The report talks about “hundreds of thousands” of appointment being saved at the hospital but each one is an extra appointment for the GP, an extra form to fill in and an extra radiology report to process. It’s basically a bit like a cancer A&G – a great idea but relentlessly increasing the clinical risk and workload burden with no recognition or payment to increase staff/hours.
Sorry to rant – first time I’ve commented on Pulse but every NHS “improvement” at the moment appears to be based around GP practices doing more, interspersed with articles about how overwhelmed we are!

Michael Mullineux 16 November, 2022 10:34 am

Totally agree MH – not so much a rant, rather a perfectly reasoned argument. This proposal is not a fix for cancer care in the UK with its well documented 2 week appointment delays, delays to treatment, oncologist and radiotherapy facility shortages, rather a MUS and incidentaloma minefield.

Patrufini Duffy 16 November, 2022 2:50 pm

They basically are using you as the 2ww Consultant. Free. Buck stops with you. And the patient has the report on their phone in anatomical jargon, with an incidentaloma. Free follow-up with you. What next? Who to refer? The scan is normal, you leave it and they get cancer 2 years later from something else. Don’t be fooled, it’s a lobster trap to save the hospital, not you. Refer it.

Finola ONeill 16 November, 2022 4:20 pm

NHSE: Managers with clueless ideas as always as not clinically trained
The delay for cancer is generally not imaging, and if it was whether it is us or the consultant requestng the imaging the same dealy would remain.
The delays are seeing a consultant and initating treatment/ having surgery. because these re much more time and services intensive; surgeru you need theatre time, theatre staff, beds, etc, etc.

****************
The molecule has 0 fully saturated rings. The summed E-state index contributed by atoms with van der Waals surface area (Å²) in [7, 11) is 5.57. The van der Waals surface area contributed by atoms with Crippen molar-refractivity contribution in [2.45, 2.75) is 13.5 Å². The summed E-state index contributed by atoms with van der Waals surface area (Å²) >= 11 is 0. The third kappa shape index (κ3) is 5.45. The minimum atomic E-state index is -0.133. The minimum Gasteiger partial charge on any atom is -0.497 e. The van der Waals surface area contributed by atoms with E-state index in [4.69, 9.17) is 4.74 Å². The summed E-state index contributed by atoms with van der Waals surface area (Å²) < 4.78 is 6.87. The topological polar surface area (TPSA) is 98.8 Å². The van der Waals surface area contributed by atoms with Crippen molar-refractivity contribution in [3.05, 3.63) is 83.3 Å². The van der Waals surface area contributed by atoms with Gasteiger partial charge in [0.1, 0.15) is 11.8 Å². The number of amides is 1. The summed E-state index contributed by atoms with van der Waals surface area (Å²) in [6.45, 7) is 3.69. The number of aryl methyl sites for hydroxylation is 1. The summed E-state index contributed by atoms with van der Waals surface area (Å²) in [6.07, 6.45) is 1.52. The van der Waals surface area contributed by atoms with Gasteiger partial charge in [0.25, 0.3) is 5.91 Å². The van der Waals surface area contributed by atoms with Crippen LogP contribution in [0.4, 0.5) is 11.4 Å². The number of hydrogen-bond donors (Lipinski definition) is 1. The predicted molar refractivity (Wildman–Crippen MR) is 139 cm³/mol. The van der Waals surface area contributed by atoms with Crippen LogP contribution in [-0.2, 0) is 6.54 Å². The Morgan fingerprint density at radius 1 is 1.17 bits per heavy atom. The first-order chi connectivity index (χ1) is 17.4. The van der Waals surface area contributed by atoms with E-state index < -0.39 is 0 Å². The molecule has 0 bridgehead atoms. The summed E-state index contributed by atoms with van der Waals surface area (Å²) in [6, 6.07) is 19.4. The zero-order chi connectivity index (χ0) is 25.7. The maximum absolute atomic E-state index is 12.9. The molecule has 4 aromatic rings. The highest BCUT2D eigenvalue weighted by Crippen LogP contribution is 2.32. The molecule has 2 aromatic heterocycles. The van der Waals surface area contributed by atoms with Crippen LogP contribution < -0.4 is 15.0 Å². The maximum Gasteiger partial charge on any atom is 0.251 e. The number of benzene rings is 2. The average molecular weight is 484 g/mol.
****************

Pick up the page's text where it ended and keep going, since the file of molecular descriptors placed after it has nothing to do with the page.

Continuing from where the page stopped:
Getting rapid scans for vague symptoms like fatigue is daft.
What are going to do; yearly whole body scans for the population to detect early cancer.
Obesity increases the risk of all cancers. Also causes type 2 diabetes and so IHS, CVA. Obesity also causes much of the OA people are sitting on lists for.
Government fancy tacking this? Fast food tax, sugar tax, processed food tax; using revenue to subsidise fruit and veg and wholefoods.
No. Too much lobbying from the fast food industry.
This isn’t about health.
It’s about the healhtcare industry. Diagnostic centres; lots of private healthcare interests there plus the digital tech involved.
Scans don’t diagnose; doctors do. Gps and consultants by taking a good history, having good clinical skills, experience and patient being able to access our time.
Now Foxtrot Oscar NHSE; can’t stand you.
PCNs, social prescribers, wellbeing practitioners, pharmacist or patient activated scan requests.
Just pay more doctors and nurses and also pay carers properly so we can move the bedblock, get beds moving and unlock the secondary care gridlock.
Amanda Pritchard promised a 60% reduction in NHSE; when is that happening?